Inevitably , Trump the Donald is cited because of his consistent and long hateful and racist rhetoric. Indeed, he has an indelible record of fomenting antipathy towards immigrants and people of color, as well as an established reputation of racial discrimination in his past business operations.
Reasonably referenced by concerned critics are his consistent use of words such as ‘invasion,’ ‘infestation,’ “go back,” and jokes about shooting, all aimed at immigrants mostly Hispanics and Latinos. Memorably accusing a judge of Latino ancestry (overseeing a fraud case against Trump) of being unfair and biased because he is Mexican! He has ranted: “They are bringing drugs!” “They are rapists.”
Inevitably, such rhetoric spoken to incorrigibly troubled minds who embrace racist ideology make it prone to prodding violent acts intended to preserve white supremacy. Undeniably, America still teems with active white supremacists and they do make up much of Trump’s Republican base. Happily, the malady is dwindling albeit glacially.
Investigation of the El Paso mass shooting revealed that some twenty minutes immediately before the gunfire, there was posted an online an anti-immigrant manifesto decrying the “Hispanic Invasion of Texas!” Authorities believe the online screed is linked to the gunman.
Following this recent gore, late-night television parody/satire comedy commentaries, noted American staple of public discourse, were in unison devoting serious sentiments assailing Trump’s rhetoric and Republican obstruction of sensible gun control legislation.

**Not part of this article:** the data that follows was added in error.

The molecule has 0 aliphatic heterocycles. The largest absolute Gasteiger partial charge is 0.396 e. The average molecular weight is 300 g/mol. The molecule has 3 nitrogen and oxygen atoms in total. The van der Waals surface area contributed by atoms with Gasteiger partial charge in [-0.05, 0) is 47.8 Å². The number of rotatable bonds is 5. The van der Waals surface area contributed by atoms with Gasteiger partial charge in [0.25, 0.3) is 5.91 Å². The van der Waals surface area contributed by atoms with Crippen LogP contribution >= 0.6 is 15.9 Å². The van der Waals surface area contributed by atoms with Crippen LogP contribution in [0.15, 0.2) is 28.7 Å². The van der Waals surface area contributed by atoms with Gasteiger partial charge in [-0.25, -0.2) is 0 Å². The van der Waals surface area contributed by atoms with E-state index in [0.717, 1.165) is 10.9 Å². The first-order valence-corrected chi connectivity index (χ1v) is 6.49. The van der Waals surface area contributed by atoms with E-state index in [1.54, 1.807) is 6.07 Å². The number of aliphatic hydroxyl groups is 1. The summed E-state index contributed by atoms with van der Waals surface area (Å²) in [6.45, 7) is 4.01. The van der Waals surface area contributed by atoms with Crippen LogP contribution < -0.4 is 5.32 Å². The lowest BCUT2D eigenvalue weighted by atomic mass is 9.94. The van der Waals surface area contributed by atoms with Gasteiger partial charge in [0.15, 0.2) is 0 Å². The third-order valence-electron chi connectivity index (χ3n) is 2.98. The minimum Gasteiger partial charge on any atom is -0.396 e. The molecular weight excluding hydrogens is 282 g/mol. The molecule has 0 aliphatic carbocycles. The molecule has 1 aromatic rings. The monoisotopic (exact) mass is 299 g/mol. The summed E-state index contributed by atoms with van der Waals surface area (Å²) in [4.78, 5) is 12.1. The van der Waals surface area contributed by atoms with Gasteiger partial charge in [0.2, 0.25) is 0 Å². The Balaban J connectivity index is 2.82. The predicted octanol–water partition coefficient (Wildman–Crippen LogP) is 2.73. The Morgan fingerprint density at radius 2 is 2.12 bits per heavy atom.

Will this recent carnage by gun violence have an effect on American politics and society as well as on desirable gun control legislation? Wishful thinking, once again? That really remains to be seen. Hopefully so, however, what with the new ingredient of the very President’s rhetoric “fanning the flames white supremacy.”
Republican (GOP) talking heads and sitting politicians are unabashedly making the lame claim that the internet and videogames are to blame, without ever mentioning guns! I say, rather stupidly! By their remarks, they unmask themselves to be blind to the reality that the internet is universally used in politically engaged nations that do not suffer from mass shootings. And most notably, Japan where video gaming is a major industry and where gun-related killings are indeed very rare because of strict laws and a low rate of gun ownership.
There now appears what seems to be a conclusive consensus that sensible gun laws will only dawn upon the American scene when Trump is no longer President, and when both the House and the Senate are no longer under the clutches of the National Rifle Association.
The issue of domestic safety will mostly probably loom large in the debates that will usher in the U.S. elections in 2020. Upon the outcome of this elections hangs the fate of sensible gun control legislation.
ABOUT THE AUTHOR:
Tomas 'Buddy' Gomez III began his professional media career in ABS-CBN's (previously Chronicle Broadcasting Network) DZQL-Radio Reloj in 1957, after which he spent 25 years with the Ayala Group.
In 1986, the then Pres. Cory Aquino appointed him Consul General to Hawaii and later served as her Press Secretary.
During the Ramos administration, he was chairman and president of state-owned IBC-13 Network.
After government service, he became an ‘OFW’ in the U.S., working as front-desk clerk and then assistant general manager of a hotel. He also worked as a furniture and antique restoration specialist.
He is now retired and lives in San Antonio, Texas.
Disclaimer: The views in this blog are those of the blogger and do not necessarily reflect the views of ABS-CBN Corp.